Deconstructing Harry: The biggest immigration-related development of last week, it seems to me, was Senate Majority Leader Harry Reid confirming the fears of anti-legalizers about what will happen if the House passes a bill (even a tough enforcement bill) and then goes to conference with the Senate (which has passed a sweeping legalization-first bill). From The Hill:
“If we go to conference, we will win,” he said. “In a public debate, it is easy. We would win that easy.” …
Speaker John Boehner (R-Ohio) has promised to only bring up any immigration bill or move it to a conference committee if a majority of Republicans support it.
On Friday, Reid gave little incentive for Republicans to negotiate a bill through conference.
“If he wants to pass something and send it over to the Senate we will take a look at it because what we will do is just go to conference and just do our bill anyway,” Reid said. [Emphasis added]
The first bold-faced comment might be seen as just an expression of optimism about public opinion–but it’s harder to put that spin on the second comment. That doesn’t solve the puzzle, though. You would think that if Reid wanted to sucker Boehner and the House GOP into going into a conference Reid knew he would win, he’d say something soothing like, “We’re willing to talk with the House. Let’s see what they pass and hear their arguments.” Instead, as The Hill notes, he said something that will cause GOP reform skeptics to say “See, we told you. No conference!”
So why did he say it? You sort of have to know his motive to figure out what it means. I see four possibilities:
Possibility 1) He was being arrogant and inexplicably honest: The man is a truthteller! He knows that Boehner and the GOP House leadership, influenced by major donors, are quite willing to cave to the Senate. So that’s what he said would happen. Maybe he thought nobody was listening.
Possibility 2) He was boasting, inaccurately: Reid is talking on his home state’s airwaves. Maybe he wanted to show local Latino activists he’s in charge and on their side, and do some pre-conference posturing–even if he doesn’t necessarily think the Senate actually will “win” in a conference.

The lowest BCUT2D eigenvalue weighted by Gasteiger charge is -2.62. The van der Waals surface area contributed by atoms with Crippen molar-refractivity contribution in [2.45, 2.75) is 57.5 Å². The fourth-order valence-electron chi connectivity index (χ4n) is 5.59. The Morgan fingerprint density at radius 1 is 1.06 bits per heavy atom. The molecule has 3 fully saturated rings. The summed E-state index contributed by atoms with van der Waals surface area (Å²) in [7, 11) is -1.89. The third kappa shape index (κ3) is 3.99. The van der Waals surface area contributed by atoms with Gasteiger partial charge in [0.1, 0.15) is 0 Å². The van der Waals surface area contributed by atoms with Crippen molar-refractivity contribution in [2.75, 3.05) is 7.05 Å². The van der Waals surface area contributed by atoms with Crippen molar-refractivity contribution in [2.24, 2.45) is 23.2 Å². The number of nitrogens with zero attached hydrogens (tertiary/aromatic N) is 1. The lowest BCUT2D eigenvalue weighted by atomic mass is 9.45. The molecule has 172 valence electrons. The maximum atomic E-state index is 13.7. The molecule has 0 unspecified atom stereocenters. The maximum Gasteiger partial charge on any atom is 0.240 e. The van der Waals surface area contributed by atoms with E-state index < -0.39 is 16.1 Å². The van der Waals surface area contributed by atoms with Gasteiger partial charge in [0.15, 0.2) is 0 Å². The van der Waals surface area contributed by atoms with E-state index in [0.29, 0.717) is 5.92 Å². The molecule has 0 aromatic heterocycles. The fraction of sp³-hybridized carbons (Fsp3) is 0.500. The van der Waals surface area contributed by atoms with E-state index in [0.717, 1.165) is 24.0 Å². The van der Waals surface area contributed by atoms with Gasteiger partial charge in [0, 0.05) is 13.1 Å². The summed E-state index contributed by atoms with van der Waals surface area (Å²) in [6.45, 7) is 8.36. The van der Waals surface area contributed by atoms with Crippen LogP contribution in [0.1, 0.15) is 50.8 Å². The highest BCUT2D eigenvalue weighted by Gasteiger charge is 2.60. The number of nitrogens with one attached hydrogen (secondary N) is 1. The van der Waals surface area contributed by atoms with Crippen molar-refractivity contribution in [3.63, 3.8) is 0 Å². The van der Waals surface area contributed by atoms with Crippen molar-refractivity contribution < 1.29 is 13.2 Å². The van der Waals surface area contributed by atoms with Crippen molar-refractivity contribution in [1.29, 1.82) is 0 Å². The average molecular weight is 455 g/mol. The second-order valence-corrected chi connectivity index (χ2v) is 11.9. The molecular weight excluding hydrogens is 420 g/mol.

Possibility 3) He wanted to discourage Republicans from going to conference: Reid has been accused of secretly sabotaging “immigration reform” before. Maybe he decided to do it again, not so secretly this time. Why? It could be he’d rather see no bill pass in this Congress so he can blame Republicans in the 2014 off-year election. In other words, “he’d rather have the issue.” This seems like a foolish gamble, though: Most observers think Republicans are going to do fine in the off-year election–and if they do fine after stiffing the Dems on immigration that will only make it harder to scare them into passing a bill in the next Congress. Reid might wind up making no Congressional gains and losing amnesty.
A more plausible sub-theory is that Reid only cares about maintaining his Dem majority in the Senate and thinks the immigration “issue” would work in enough key Senate races, even if GOPs gain a few seats in both Houses. It’s hard to see what those key races would be, though. (North Carolina? Only 4% of its voters were Latino in 2012. Update: Maybe Georgia? Still only about 9% Hispanic by population.)
Alternatively, maybe Reid wants a bill, but he’d rather have no bill than a messy conference that a) might muddle the issue of which party is to blame for what and b) is unlikely, in his judgment, to produce an acceptable bill, assuming Boehner really has to please a majority of his own conference. So sabotage it now.
Possibility 4) He wants GOPs to think he doesn’t want to go to conference so they will want to go to conference: The always present double-reverse psychology possibility. Under this theory, Reid is smart enough to know Republicans will gravitate toward Theory 3–that he’s trying to sabotage the bill. ‘Hmm,’ they’ll think to themselves–’Reid must be really confident that the issue will work for him in 2014. We should be scared! Or else he’s worried about all the great conservative concessions we might extract in conference. Let’s make his nightmare come true!’ Reid will then get the conference he really wants. Note: This is one level more Machiavellian than the usual Briar-Patch strategy. Reid isn’t saying “Don’t throw me into that briar patch!” He saying, “Throw me into that briar patch!’ because that’s the best way to convince his opponents he doesn’t want to be thrown into the briar patch, even though he actually does.
Theory 4 seems too convoluted, but Theory 3 seems somehow too obvious. Theories 1 and 2 are too simple. You make the call! …